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A-TurnMindThe author of Method and Madness: The Making of a Story: A Guide to Writing Fiction (2008), writing professor Alice LaPlante now turns her gaze on disease, memory--and murder. Turn of Mind is LaPlante's first novel.

The Story: My name is Dr. Jennifer White. I am sixty-four years old. I have dementia. When Dr. Jennifer White's lifelong friend and neighbor, Amanda O'Toole, is found murdered with four fingers missing, White, a recently retired and widowed orthopedic surgeon, becomes the prime suspect. And who can blame the police? The doctor's mind ravaged by Alzheimer's, she has no idea whether or not she committed the crime. In reconstructing the events of her life, White details lives that perhaps weren't what they seemed: an unfaithful husband, children with their own agendas and issues, a best friend who both comforted her and competed with her. On the verge of losing touch entirely, she (with the occasional help of her children) keeps a notebook to maintain her tenuous grasp on day-to-day life. Narrating her story through the distorted lens of her disease, White explores the transience of memory and secrets, the nature of love and friendship, and the shifting, illusory realities that define us all.
Atlantic Press. 320 pages. $24. ISBN: 9780802119773

Los Angeles Times 4 of 5 Stars
"A page-turner is exactly what Alice LaPlante has crafted with Turn of Mind, a novel told from the point of view of a woman with dementia. LaPlante manages to take hold of the aforementioned dread and modulate it, creating a startling range and texture of fear." Etelka Lehoczky

New York Times 4 of 5 Stars
"To call Turn of Mind a thriller--or a chronicle of illness, or saga of friendship, for that matter--would confine it to a genre it transcends. ... LaPlante, a veteran teacher of writing and the author of the aptly titled Method and Madness: The Making of a Story, has imagined that lunatic landscape well." Zoe Slutzky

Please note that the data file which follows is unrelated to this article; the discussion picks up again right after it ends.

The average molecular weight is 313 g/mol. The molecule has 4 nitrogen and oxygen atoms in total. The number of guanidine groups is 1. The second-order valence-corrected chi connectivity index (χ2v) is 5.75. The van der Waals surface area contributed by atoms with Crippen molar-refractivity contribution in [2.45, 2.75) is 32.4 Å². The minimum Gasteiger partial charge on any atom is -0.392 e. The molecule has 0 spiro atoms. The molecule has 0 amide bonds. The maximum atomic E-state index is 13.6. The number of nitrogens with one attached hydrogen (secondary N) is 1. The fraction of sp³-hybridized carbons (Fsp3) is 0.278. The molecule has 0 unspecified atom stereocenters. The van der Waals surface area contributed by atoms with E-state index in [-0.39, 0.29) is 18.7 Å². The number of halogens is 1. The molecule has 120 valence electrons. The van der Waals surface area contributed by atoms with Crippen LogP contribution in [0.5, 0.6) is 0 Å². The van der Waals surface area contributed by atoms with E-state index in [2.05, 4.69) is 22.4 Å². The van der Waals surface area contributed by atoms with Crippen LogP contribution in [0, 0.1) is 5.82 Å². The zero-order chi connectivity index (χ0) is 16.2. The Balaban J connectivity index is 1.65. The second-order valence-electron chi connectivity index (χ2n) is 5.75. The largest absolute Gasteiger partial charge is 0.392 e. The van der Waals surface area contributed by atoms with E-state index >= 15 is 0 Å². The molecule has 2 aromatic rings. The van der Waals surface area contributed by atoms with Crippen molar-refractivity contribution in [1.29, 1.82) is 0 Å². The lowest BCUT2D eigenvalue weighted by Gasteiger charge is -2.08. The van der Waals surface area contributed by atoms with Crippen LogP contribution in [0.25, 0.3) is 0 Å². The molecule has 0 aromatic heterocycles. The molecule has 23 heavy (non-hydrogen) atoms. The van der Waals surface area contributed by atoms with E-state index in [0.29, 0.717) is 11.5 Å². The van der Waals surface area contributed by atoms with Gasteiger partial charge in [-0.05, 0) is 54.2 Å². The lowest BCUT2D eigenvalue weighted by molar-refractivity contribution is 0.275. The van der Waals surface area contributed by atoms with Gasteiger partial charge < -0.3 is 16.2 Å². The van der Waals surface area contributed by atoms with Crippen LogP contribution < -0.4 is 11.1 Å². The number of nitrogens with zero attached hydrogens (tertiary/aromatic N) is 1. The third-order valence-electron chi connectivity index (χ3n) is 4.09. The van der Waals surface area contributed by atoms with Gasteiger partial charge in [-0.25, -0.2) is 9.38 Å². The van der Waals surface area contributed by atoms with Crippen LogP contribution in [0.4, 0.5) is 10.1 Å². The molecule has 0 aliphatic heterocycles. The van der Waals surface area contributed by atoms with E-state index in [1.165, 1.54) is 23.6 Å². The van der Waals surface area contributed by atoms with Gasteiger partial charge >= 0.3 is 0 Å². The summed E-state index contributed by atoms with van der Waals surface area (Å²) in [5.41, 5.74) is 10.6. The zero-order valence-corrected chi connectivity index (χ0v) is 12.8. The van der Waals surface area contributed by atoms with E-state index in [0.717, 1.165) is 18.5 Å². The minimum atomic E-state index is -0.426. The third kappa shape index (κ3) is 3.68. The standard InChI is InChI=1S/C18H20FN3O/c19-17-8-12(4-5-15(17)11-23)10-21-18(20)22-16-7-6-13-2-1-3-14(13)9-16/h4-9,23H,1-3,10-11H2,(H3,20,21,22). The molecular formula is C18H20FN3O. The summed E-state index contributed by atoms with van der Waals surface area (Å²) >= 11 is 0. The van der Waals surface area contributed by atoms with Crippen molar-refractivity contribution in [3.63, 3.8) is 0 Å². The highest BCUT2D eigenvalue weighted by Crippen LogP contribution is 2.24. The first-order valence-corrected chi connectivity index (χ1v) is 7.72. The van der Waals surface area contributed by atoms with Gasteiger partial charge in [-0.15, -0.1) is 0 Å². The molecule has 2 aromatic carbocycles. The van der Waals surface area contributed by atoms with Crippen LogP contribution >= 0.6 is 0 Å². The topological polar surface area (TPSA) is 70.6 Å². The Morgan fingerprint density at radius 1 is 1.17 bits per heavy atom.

San Francisco Chronicle 4 of 5 Stars
"Turn of Mind is an artful, ambitious and arresting attempt to capture the thoughts and feelings, by turns confused, conspiratorial, canny and clear, of a person in the throes of mental illness. ... Assembled piece by piece, in no particular chronological or spatial order, like a jigsaw puzzle, LaPlante's portrait of the formidable and faltering Jennifer White and her relationship with the forbidding Amanda O'Toole is remarkably poignant." Glenn C. Altschuler

Washington Post 4 of 5 Stars
"While it is tempting to see this as an open-and-shut case, LaPlante skillfully sows enough doubt to keep us guessing. ... Set alongside this adroitly handled murder mystery is a second narrative, one that proves every bit as compelling as the whodunit." Stephen Amidon

Entertainment Weekly 3.5 of 5 Stars
"Turn of Mind is part mystery novel, part family drama, and it's no small feat that LaPlante manages to spin a coherent tale despite her main character's profound disorientation. ... Strip away the flashy writing and clever narrative concept, and Turn of Mind starts to feel a bit thin." Rob Brunner

Newsday 3.5 of 5 Stars
"Weaving the existential mystery of dementia with the contrived mystery of a murder plot, [the author] takes us into a world of gauzy shadows and scattered puzzle pieces. ... The solution to the mystery is a little awkward, perhaps a little amateurish--but the way in which it is revealed is remarkable." Marion Winik

Seattle Times 3.5 of 5 Stars
"For us, the supposedly normal, seeing the truth through the scrim of an unreliable perspective makes the story more layered and, paradoxically, its meaning clearer. ... Turn of Mind probes a range of topics, not thoroughly but with insight." Ellen Emry Heltzel

Milwaukee Jrnl Sentinel 2.5 of 5 Stars
"Because it offers clarity and beautifully packaged aphorisms regarding a terrifying unknown, I suspect Turn of Mind will prove very popular. But that doesn't make its tidy conclusions true any more than it means LaPlante has answered the thorny questions her novel is courageous enough to ask." Mike Fischer

Critical Summary

As evidenced by her vocation as a writing instructor at Stanford (where she was also a Wallace Stegner Fellow) and at San Francisco State, Alice LaPlante has a pro's sense of fiction technique and draws the reader in with intricate plotting, an attractive hook, and wonderful turns of phrase (both Alice Sebold's The Lovely Bones and Mark Haddon's The Curious Incident of the Dog in the Night-Time come to mind). Turn of Mind works as a thriller, a family drama, and an examination of the horrors of dementia, but the overall effect is that those intertwined threads compete for oxygen. Still, LaPlante's debut is ambitious and poignant. Her perceptive portrayal of the degeneration of a brilliant intellectual mind by a wasting--and ultimately fatal disease--will resonate with readers, many of whose own lives have been (or will be) touched by Alzheimer's.